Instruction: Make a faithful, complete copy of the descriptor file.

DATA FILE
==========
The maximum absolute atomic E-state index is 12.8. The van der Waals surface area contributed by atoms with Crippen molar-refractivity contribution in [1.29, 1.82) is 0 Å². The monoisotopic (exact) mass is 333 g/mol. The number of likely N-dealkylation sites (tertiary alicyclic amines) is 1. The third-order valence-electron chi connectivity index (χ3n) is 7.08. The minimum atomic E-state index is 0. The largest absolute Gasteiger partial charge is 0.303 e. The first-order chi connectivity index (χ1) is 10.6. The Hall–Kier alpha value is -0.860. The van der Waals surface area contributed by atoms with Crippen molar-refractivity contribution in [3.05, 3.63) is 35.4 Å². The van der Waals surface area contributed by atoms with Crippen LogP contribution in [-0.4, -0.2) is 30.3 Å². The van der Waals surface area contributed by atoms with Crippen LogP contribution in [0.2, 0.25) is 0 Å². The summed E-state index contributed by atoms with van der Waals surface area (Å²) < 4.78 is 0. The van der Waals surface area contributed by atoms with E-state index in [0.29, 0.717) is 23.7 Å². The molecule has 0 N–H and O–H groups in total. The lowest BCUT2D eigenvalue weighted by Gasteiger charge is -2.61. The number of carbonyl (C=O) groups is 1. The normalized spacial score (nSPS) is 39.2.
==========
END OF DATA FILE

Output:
The maximum absolute atomic E-state index is 12.8. The van der Waals surface area contributed by atoms with Crippen molar-refractivity contribution in [1.29, 1.82) is 0 Å². The monoisotopic (exact) mass is 333 g/mol. The number of likely N-dealkylation sites (tertiary alicyclic amines) is 1. The third-order valence-electron chi connectivity index (χ3n) is 7.08. The minimum atomic E-state index is 0. The largest absolute Gasteiger partial charge is 0.303 e. The first-order chi connectivity index (χ1) is 10.6. The Hall–Kier alpha value is -0.860. The van der Waals surface area contributed by atoms with Crippen molar-refractivity contribution in [3.05, 3.63) is 35.4 Å². The van der Waals surface area contributed by atoms with Crippen LogP contribution in [-0.4, -0.2) is 30.3 Å². The van der Waals surface area contributed by atoms with Crippen LogP contribution in [0.2, 0.25) is 0 Å². The summed E-state index contributed by atoms with van der Waals surface area (Å²) < 4.78 is 0. The van der Waals surface area contributed by atoms with E-state index in [0.29, 0.717) is 23.7 Å². The molecule has 0 N–H and O–H groups in total. The lowest BCUT2D eigenvalue weighted by Gasteiger charge is -2.61. The number of carbonyl (C=O) groups is 1. The normalized spacial score (nSPS) is 39.2.